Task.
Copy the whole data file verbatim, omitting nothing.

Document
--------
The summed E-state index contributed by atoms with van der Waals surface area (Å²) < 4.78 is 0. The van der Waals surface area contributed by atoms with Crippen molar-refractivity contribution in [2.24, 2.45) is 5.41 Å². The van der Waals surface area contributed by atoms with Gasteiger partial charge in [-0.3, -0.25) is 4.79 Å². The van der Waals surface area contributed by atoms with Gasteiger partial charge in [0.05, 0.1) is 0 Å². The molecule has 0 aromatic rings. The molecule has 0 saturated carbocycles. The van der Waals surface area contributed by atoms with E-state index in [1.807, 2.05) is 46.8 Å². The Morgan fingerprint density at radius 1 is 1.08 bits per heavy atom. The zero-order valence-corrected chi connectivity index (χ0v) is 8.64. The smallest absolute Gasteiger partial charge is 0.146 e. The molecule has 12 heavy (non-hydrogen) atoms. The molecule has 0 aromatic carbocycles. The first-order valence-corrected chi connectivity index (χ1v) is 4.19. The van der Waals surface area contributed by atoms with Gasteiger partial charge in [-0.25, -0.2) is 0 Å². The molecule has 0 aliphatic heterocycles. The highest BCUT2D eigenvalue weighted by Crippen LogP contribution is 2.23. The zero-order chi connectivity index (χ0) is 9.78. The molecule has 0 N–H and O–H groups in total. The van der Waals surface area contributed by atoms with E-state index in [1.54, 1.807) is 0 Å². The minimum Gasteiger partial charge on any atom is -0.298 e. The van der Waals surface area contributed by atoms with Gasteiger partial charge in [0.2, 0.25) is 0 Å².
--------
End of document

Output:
The summed E-state index contributed by atoms with van der Waals surface area (Å²) < 4.78 is 0. The van der Waals surface area contributed by atoms with Crippen molar-refractivity contribution in [2.24, 2.45) is 5.41 Å². The van der Waals surface area contributed by atoms with Gasteiger partial charge in [-0.3, -0.25) is 4.79 Å². The van der Waals surface area contributed by atoms with Gasteiger partial charge in [0.05, 0.1) is 0 Å². The molecule has 0 aromatic rings. The molecule has 0 saturated carbocycles. The van der Waals surface area contributed by atoms with E-state index in [1.807, 2.05) is 46.8 Å². The Morgan fingerprint density at radius 1 is 1.08 bits per heavy atom. The zero-order valence-corrected chi connectivity index (χ0v) is 8.64. The smallest absolute Gasteiger partial charge is 0.146 e. The molecule has 12 heavy (non-hydrogen) atoms. The molecule has 0 aromatic carbocycles. The first-order valence-corrected chi connectivity index (χ1v) is 4.19. The van der Waals surface area contributed by atoms with Gasteiger partial charge in [-0.25, -0.2) is 0 Å². The molecule has 0 aliphatic heterocycles. The highest BCUT2D eigenvalue weighted by Crippen LogP contribution is 2.23. The zero-order chi connectivity index (χ0) is 9.78. The molecule has 0 N–H and O–H groups in total. The van der Waals surface area contributed by atoms with E-state index in [1.54, 1.807) is 0 Å². The minimum Gasteiger partial charge on any atom is -0.298 e. The van der Waals surface area contributed by atoms with Gasteiger partial charge in [0.2, 0.25) is 0 Å².